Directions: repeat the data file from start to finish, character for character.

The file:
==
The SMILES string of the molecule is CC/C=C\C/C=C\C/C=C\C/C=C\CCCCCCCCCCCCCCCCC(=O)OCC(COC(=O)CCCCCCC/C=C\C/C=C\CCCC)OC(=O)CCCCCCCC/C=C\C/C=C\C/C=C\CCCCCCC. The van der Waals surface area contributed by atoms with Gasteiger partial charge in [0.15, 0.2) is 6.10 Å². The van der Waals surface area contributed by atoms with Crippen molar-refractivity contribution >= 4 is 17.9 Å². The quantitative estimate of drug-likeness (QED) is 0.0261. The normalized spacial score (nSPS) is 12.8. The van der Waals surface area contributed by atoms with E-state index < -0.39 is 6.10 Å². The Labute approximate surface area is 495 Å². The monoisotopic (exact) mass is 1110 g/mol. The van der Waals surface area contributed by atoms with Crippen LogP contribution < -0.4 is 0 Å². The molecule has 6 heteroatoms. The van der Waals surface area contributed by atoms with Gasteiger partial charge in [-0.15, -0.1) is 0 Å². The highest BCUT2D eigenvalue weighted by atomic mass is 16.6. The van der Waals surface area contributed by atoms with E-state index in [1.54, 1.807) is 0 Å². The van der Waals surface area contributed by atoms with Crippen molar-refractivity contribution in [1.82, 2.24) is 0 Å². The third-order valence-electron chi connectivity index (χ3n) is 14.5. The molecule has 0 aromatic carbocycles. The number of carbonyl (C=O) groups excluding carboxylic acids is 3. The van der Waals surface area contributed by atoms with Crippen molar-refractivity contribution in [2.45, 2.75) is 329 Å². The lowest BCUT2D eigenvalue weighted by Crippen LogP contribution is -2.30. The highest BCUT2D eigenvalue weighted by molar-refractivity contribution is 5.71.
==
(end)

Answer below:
The SMILES string of the molecule is CC/C=C\C/C=C\C/C=C\C/C=C\CCCCCCCCCCCCCCCCC(=O)OCC(COC(=O)CCCCCCC/C=C\C/C=C\CCCC)OC(=O)CCCCCCCC/C=C\C/C=C\C/C=C\CCCCCCC. The van der Waals surface area contributed by atoms with Gasteiger partial charge in [0.15, 0.2) is 6.10 Å². The van der Waals surface area contributed by atoms with Crippen molar-refractivity contribution >= 4 is 17.9 Å². The quantitative estimate of drug-likeness (QED) is 0.0261. The normalized spacial score (nSPS) is 12.8. The van der Waals surface area contributed by atoms with E-state index < -0.39 is 6.10 Å². The Labute approximate surface area is 495 Å². The monoisotopic (exact) mass is 1110 g/mol. The van der Waals surface area contributed by atoms with Crippen LogP contribution < -0.4 is 0 Å². The molecule has 6 heteroatoms. The van der Waals surface area contributed by atoms with Gasteiger partial charge in [-0.15, -0.1) is 0 Å². The highest BCUT2D eigenvalue weighted by atomic mass is 16.6. The van der Waals surface area contributed by atoms with E-state index in [1.54, 1.807) is 0 Å². The van der Waals surface area contributed by atoms with Crippen molar-refractivity contribution in [1.82, 2.24) is 0 Å². The third-order valence-electron chi connectivity index (χ3n) is 14.5. The molecule has 0 aromatic carbocycles. The number of carbonyl (C=O) groups excluding carboxylic acids is 3. The van der Waals surface area contributed by atoms with Crippen molar-refractivity contribution in [2.45, 2.75) is 329 Å². The lowest BCUT2D eigenvalue weighted by Crippen LogP contribution is -2.30. The highest BCUT2D eigenvalue weighted by molar-refractivity contribution is 5.71.